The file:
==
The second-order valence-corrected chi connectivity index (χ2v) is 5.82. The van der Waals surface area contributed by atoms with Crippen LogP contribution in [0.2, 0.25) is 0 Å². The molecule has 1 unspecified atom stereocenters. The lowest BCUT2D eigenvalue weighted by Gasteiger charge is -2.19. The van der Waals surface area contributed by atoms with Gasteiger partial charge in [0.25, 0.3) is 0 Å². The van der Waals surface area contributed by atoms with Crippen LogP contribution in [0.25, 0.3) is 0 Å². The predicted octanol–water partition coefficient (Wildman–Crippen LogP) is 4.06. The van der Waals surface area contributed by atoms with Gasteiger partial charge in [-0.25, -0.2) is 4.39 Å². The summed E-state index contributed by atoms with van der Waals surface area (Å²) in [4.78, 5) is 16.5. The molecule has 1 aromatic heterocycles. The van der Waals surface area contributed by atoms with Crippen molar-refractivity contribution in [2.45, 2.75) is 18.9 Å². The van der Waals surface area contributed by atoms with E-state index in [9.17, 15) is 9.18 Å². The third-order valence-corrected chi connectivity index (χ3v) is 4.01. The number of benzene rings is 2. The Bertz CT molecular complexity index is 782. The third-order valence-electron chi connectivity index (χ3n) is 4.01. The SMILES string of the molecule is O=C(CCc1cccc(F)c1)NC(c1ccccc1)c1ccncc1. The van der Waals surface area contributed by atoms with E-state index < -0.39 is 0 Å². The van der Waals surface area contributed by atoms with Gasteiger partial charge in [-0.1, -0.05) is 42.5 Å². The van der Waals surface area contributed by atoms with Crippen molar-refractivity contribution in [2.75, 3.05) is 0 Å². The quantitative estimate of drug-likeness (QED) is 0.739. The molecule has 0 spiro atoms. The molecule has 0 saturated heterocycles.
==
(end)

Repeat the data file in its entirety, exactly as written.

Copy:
The second-order valence-corrected chi connectivity index (χ2v) is 5.82. The van der Waals surface area contributed by atoms with Crippen LogP contribution in [0.2, 0.25) is 0 Å². The molecule has 1 unspecified atom stereocenters. The lowest BCUT2D eigenvalue weighted by Gasteiger charge is -2.19. The van der Waals surface area contributed by atoms with Gasteiger partial charge in [0.25, 0.3) is 0 Å². The van der Waals surface area contributed by atoms with Crippen LogP contribution in [0.25, 0.3) is 0 Å². The predicted octanol–water partition coefficient (Wildman–Crippen LogP) is 4.06. The van der Waals surface area contributed by atoms with Gasteiger partial charge in [-0.25, -0.2) is 4.39 Å². The summed E-state index contributed by atoms with van der Waals surface area (Å²) in [4.78, 5) is 16.5. The molecule has 1 aromatic heterocycles. The van der Waals surface area contributed by atoms with Crippen molar-refractivity contribution in [2.45, 2.75) is 18.9 Å². The van der Waals surface area contributed by atoms with E-state index in [9.17, 15) is 9.18 Å². The third-order valence-corrected chi connectivity index (χ3v) is 4.01. The number of benzene rings is 2. The Bertz CT molecular complexity index is 782. The third-order valence-electron chi connectivity index (χ3n) is 4.01. The SMILES string of the molecule is O=C(CCc1cccc(F)c1)NC(c1ccccc1)c1ccncc1. The van der Waals surface area contributed by atoms with E-state index < -0.39 is 0 Å². The van der Waals surface area contributed by atoms with Gasteiger partial charge in [-0.1, -0.05) is 42.5 Å². The van der Waals surface area contributed by atoms with Crippen molar-refractivity contribution in [2.75, 3.05) is 0 Å². The quantitative estimate of drug-likeness (QED) is 0.739. The molecule has 0 spiro atoms. The molecule has 0 saturated heterocycles.